Few things are more annoying than the power going out. But in the future, your lights could come back on, thanks to the car in your driveway.
Nissan recently demonstrated its Vehicle-to-Home (V2H) system, which uses the battery in the all-electric Leaf hatchback to provide power during outages, as well as offset expensive peak-hour electricity or even sell some back to the grid.
V2H is still in its infancy here, and faces considerable research and test projects before it could be available to consumers, but a version will go on sale in Japan later this month.
“As the grid grows and gets smarter, and as infrastructure comes on line, the consumer’s going to look for alternatives and flexibility,” says Allen Childs, president of Nissan Canada.
“This adds value in that it’s a supply source to the home when the normal supply is interrupted.”
V2H requires a special Power Control System, or PCS, provided by Nissan and wired into the house’s electrical panel. When the Leaf is plugged in, the PCS charges the car’s battery from the house current, just as happens now with the conventional house charger sold with the Leaf.
When the house needs power, though, the PCS reverses the direction, and electricity flows from the Leaf’s battery into the house system. Nissan says that a fully charged Leaf could run a typical house for a day.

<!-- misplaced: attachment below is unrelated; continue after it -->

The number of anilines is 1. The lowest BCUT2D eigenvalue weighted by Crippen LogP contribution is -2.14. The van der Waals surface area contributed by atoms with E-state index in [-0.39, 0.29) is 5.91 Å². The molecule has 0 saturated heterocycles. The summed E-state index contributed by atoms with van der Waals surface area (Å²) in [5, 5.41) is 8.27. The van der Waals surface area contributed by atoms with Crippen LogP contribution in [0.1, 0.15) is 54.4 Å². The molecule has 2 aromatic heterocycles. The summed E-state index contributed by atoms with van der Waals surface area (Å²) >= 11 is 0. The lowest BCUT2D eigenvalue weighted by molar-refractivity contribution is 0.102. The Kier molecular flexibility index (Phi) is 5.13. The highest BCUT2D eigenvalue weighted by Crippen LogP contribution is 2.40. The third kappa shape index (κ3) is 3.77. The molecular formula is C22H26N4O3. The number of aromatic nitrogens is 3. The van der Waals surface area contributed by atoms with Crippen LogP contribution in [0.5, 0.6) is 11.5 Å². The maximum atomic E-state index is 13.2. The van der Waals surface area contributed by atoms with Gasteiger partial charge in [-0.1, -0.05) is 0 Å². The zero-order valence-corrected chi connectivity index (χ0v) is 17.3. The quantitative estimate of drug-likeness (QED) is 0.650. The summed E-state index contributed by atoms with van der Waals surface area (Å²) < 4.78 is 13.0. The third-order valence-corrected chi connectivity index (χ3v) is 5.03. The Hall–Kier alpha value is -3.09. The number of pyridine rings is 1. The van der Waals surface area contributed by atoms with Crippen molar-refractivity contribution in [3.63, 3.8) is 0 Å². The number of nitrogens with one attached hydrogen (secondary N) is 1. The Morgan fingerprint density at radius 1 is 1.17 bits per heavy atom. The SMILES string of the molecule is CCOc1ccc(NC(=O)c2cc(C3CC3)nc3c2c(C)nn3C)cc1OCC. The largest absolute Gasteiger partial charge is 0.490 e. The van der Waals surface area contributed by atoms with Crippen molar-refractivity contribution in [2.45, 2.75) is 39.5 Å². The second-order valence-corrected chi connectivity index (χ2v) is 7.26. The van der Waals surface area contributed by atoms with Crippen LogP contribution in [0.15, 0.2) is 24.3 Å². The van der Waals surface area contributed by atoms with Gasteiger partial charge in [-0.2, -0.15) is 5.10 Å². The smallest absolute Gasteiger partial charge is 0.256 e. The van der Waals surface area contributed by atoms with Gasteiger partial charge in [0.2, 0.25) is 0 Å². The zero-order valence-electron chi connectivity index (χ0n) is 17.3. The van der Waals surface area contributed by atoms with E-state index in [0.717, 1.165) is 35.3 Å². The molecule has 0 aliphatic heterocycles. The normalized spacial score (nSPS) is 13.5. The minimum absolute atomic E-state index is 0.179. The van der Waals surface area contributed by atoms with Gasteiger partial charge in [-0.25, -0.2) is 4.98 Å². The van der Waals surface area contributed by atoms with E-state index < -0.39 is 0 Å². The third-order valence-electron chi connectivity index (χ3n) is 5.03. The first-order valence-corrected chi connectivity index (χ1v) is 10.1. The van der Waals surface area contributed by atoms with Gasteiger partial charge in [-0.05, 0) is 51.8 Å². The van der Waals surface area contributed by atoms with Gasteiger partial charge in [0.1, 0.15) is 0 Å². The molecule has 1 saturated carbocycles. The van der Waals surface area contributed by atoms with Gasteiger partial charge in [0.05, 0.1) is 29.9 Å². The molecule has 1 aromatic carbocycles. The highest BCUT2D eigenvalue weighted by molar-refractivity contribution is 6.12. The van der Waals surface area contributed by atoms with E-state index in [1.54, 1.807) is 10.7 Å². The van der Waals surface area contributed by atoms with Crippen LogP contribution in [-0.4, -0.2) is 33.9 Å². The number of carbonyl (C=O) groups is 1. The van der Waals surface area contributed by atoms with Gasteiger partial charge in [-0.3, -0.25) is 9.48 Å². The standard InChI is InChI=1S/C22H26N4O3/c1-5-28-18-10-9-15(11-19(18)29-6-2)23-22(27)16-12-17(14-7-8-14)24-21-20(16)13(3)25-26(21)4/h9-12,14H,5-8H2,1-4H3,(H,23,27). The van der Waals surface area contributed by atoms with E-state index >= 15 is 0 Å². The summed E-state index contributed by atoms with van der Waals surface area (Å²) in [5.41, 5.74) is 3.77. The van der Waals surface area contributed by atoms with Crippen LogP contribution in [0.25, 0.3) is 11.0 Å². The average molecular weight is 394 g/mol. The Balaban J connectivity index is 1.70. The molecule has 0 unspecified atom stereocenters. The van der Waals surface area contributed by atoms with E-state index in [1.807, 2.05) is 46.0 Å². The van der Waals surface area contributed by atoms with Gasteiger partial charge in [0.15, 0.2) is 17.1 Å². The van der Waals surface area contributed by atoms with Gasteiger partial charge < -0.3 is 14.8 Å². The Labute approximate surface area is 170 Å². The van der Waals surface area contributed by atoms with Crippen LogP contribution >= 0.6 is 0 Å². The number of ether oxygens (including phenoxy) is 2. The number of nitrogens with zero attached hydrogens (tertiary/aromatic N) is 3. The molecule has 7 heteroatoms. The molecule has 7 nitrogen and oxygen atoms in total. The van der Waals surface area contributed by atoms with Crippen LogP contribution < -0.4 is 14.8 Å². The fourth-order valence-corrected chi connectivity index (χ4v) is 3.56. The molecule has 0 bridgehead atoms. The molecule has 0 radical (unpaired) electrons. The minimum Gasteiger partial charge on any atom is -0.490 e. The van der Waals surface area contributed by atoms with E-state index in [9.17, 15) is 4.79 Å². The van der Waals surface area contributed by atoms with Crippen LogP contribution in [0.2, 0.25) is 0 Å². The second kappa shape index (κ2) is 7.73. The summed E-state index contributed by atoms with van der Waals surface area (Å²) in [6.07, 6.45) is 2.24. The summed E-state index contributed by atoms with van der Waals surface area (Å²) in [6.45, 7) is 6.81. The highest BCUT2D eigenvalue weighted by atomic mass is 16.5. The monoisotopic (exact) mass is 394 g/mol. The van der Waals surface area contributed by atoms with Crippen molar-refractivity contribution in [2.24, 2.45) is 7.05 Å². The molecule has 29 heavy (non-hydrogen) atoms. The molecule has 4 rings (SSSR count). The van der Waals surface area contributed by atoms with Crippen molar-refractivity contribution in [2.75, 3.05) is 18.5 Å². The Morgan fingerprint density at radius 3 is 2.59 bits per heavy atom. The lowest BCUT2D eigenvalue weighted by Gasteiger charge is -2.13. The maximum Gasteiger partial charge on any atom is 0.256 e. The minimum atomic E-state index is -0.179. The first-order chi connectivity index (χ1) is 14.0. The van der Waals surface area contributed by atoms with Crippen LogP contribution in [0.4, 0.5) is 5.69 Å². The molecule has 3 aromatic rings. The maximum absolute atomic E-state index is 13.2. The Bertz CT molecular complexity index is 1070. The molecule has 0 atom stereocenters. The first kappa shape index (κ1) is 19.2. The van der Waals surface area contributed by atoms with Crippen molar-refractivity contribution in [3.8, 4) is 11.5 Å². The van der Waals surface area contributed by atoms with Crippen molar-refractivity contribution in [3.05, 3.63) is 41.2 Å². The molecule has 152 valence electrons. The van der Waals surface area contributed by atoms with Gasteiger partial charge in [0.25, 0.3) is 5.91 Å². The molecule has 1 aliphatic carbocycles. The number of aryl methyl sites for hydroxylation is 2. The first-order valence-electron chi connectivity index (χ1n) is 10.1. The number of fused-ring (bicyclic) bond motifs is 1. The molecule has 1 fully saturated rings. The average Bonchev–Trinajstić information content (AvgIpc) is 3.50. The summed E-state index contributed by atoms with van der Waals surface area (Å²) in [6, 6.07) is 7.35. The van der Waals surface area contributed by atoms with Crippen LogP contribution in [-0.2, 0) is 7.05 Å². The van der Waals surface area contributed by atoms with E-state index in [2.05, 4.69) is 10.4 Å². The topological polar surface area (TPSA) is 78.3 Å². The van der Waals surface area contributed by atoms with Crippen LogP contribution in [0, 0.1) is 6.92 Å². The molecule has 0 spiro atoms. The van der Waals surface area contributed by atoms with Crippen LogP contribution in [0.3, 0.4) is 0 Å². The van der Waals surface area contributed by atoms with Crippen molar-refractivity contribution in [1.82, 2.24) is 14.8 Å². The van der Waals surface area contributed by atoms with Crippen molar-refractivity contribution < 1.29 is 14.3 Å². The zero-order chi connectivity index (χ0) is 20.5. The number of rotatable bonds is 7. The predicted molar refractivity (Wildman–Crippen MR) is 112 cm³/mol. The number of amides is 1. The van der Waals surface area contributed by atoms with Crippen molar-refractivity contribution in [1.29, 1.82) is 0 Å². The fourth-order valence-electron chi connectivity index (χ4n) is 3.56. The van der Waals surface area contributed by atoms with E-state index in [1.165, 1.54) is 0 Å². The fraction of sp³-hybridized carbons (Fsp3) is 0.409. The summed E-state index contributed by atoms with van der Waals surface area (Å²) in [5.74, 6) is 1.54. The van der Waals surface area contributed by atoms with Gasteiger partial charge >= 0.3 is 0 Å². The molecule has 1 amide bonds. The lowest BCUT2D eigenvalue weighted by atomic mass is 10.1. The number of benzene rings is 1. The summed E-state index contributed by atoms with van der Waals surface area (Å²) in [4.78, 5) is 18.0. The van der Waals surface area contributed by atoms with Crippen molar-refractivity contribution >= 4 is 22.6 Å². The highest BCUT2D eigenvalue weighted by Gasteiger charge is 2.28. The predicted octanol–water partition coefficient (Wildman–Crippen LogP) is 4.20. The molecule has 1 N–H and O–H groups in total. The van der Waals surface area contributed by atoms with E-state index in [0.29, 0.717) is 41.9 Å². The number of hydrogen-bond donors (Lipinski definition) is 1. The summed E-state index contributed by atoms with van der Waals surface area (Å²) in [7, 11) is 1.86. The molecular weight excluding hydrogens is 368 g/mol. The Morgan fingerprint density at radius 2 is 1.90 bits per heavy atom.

Many Leaf owners charge their vehicles at night, when electricity is cheaper. Potentially, some of the car’s stored power could be “mixed in” with electricity from the utility company during peak periods when power is expensive, reducing the overall cost. Nissan also envisions a “smart grid” communicating with cars during periods of heavy use, “asking” them to sell their inexpensive stored electricity back to the utility company at peak-rate prices.
So how do you drive your electric car, if you’ve used or sold its stored charge? This is where driver, car, and grid will have to work together.
The driver programs in what she’ll need — say, 60 kilometres for the day’s commute. The car could use or sell its excess power, but stop before cutting into that 60-km range of battery power.
It takes about seven hours to fully charge the Leaf with its household charger, but a quick-charge DC system can provide up to 80 per cent capacity in 30 minutes. If these expensive DC units drop in price and become more widespread, drivers could also use or sell the battery’s power at peak rates, and later plug in half an hour before the car is needed again.
• Electricity is used as soon as it’s made, and large-scale storage is prohibitively expensive and impractical. Smaller-scale storage, such as electric car batteries, is one possible solution to heavy demand at certain times of the day.
• Electric vehicle batteries that are too depleted to run a car still have considerable capacity, and research is underway to possibly use them for stationary power storage.